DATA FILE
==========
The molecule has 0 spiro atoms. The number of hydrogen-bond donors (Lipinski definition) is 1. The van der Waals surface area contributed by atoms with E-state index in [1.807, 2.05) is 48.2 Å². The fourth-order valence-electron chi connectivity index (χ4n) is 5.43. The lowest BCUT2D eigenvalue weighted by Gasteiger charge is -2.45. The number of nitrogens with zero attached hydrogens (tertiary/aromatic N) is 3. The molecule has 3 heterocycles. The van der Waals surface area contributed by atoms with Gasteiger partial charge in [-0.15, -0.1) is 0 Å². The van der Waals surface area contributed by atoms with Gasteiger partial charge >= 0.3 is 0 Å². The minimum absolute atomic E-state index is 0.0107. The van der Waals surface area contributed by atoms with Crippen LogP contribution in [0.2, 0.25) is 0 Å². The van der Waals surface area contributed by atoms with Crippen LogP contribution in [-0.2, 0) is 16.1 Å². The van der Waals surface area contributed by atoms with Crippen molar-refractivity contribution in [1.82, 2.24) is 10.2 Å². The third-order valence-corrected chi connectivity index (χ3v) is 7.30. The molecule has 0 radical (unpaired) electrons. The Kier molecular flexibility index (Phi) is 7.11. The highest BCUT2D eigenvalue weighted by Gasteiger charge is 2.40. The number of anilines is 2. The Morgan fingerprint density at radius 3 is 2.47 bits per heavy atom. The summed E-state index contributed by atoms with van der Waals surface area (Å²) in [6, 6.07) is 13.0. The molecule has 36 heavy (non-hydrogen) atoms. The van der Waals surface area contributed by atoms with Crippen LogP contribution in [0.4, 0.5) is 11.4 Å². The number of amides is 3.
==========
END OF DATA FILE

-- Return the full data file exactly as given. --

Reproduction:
The molecule has 0 spiro atoms. The number of hydrogen-bond donors (Lipinski definition) is 1. The van der Waals surface area contributed by atoms with E-state index in [1.807, 2.05) is 48.2 Å². The fourth-order valence-electron chi connectivity index (χ4n) is 5.43. The lowest BCUT2D eigenvalue weighted by Gasteiger charge is -2.45. The number of nitrogens with zero attached hydrogens (tertiary/aromatic N) is 3. The molecule has 3 heterocycles. The van der Waals surface area contributed by atoms with Gasteiger partial charge in [-0.15, -0.1) is 0 Å². The van der Waals surface area contributed by atoms with Gasteiger partial charge >= 0.3 is 0 Å². The minimum absolute atomic E-state index is 0.0107. The van der Waals surface area contributed by atoms with Crippen LogP contribution in [0.2, 0.25) is 0 Å². The van der Waals surface area contributed by atoms with Crippen LogP contribution in [-0.2, 0) is 16.1 Å². The van der Waals surface area contributed by atoms with Crippen molar-refractivity contribution in [1.82, 2.24) is 10.2 Å². The third-order valence-corrected chi connectivity index (χ3v) is 7.30. The molecule has 0 radical (unpaired) electrons. The Kier molecular flexibility index (Phi) is 7.11. The highest BCUT2D eigenvalue weighted by Gasteiger charge is 2.40. The number of anilines is 2. The Morgan fingerprint density at radius 3 is 2.47 bits per heavy atom. The summed E-state index contributed by atoms with van der Waals surface area (Å²) in [6, 6.07) is 13.0. The molecule has 36 heavy (non-hydrogen) atoms. The van der Waals surface area contributed by atoms with Crippen LogP contribution in [0.4, 0.5) is 11.4 Å². The number of amides is 3.